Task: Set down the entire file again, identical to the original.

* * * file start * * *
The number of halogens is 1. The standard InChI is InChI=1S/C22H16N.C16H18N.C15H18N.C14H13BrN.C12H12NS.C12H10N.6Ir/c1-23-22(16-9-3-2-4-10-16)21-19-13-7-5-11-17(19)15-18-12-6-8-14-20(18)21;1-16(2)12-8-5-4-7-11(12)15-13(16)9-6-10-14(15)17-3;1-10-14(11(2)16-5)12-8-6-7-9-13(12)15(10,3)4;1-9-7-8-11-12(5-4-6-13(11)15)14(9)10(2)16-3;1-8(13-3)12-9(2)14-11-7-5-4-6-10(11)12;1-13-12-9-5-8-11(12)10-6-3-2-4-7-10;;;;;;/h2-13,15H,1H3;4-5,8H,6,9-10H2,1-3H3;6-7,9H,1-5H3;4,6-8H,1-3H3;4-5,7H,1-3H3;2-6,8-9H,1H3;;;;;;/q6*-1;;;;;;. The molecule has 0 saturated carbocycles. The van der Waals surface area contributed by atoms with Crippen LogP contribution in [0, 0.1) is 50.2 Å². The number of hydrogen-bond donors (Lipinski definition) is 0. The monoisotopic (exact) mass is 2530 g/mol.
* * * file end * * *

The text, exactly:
The number of halogens is 1. The standard InChI is InChI=1S/C22H16N.C16H18N.C15H18N.C14H13BrN.C12H12NS.C12H10N.6Ir/c1-23-22(16-9-3-2-4-10-16)21-19-13-7-5-11-17(19)15-18-12-6-8-14-20(18)21;1-16(2)12-8-5-4-7-11(12)15-13(16)9-6-10-14(15)17-3;1-10-14(11(2)16-5)12-8-6-7-9-13(12)15(10,3)4;1-9-7-8-11-12(5-4-6-13(11)15)14(9)10(2)16-3;1-8(13-3)12-9(2)14-11-7-5-4-6-10(11)12;1-13-12-9-5-8-11(12)10-6-3-2-4-7-10;;;;;;/h2-13,15H,1H3;4-5,8H,6,9-10H2,1-3H3;6-7,9H,1-5H3;4,6-8H,1-3H3;4-5,7H,1-3H3;2-6,8-9H,1H3;;;;;;/q6*-1;;;;;;. The molecule has 0 saturated carbocycles. The van der Waals surface area contributed by atoms with Crippen LogP contribution in [0, 0.1) is 50.2 Å². The number of hydrogen-bond donors (Lipinski definition) is 0. The monoisotopic (exact) mass is 2530 g/mol.